Nonprofit Funding Models

The philanthropic sector in general and the membership of the Health Research Alliance in particular, is composed of a diverse set of organizations who have contributed to advancing biomedical research by developing human capital; building knowledge and expanding scientific disciplines; supporting institutions; stimulating innovation; translating discoveries into cures, therapeutics and prevention of disease; establishing product development partnerships; fostering the dissemination of information, data sharing and collaboration; and advocating for resources and policy changes.  

When HRA first started, most of the funding by members was traditional NIH-style grants, such as Research Grants, Career Development Awards, Fellowships, and Program Project or Center Grants.  These funding mechanisms usually require a number of standard documents (i.e., research proposal, biographical sketches, and budget) and go through a typical NIH-style peer review process. Using the data in HRA reporter as a measure, a majority of HRA member-funding still uses variations of these models.  

However, the variations in the types mechanisms that HRA members employ has significantly evolved along with the broader funding community.  For instance, HRA has many members who fund in part or in whole using a venture philanthropy model. As well, other groups are trying new approaches to accelerate innovation and solve tough problems through novel funding mechanisms including crowdsourcing, hosting unique scientific gatherings, and other mechanisms to connect academic research to drug discovery and clinical studies.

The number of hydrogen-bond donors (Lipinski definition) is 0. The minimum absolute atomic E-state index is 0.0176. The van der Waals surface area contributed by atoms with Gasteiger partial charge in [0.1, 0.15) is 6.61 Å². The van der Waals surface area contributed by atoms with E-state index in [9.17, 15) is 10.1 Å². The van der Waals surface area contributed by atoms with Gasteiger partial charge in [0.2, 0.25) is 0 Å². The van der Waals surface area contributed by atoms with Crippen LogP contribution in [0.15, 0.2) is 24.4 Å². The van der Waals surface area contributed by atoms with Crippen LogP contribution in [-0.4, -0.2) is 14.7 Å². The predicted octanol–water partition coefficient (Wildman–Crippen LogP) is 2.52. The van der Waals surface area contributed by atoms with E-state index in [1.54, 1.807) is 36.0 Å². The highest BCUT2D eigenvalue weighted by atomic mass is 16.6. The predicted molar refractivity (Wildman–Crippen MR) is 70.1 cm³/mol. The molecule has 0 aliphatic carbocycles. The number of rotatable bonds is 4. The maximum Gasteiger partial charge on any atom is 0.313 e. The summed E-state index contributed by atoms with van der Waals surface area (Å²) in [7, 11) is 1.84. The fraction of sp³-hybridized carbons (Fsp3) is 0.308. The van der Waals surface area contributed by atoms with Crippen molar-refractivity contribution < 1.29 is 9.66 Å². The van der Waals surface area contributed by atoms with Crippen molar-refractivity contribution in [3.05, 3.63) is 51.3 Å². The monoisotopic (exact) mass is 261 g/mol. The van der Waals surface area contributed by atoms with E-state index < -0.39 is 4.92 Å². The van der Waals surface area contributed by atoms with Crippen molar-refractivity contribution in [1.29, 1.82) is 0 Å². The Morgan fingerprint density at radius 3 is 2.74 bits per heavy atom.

Some examples of innovative funding models from HRA Members’ Meetings and webinars:

  • CHDI Foundation funding strategy:  A science management organization for Huntington’s disease therapeutics
    Presentation by Simon Noble, PhD
  • The Kavli Foundation funding strategy:  Prizes or Research Fellowships and Why.
    Presentation by Christopher Martin, PhD


  • JDRF’s T1D Fund:  Advancing scientifically and commercially promising Type 1 Diabetes research by facilitating venture creation of and syndicated venture investments in companies pursuing the best opportunities to prevent, treat and ultimately cure T1D.
    Presentation by Michael Batten, MD, MBA
  • “Introduction to Crowdfunding” Webinar presented by Ethan O. Perlstein, Ph.D., formerly of Princeton University, and now an independent scientist, gave an overview of “crowdfunding basics,” discussed crowdfunding from the scientist’s perspective, and explored whether and how not-for-profit funders can use crowdfunding.
    Slides from the webinar are now available.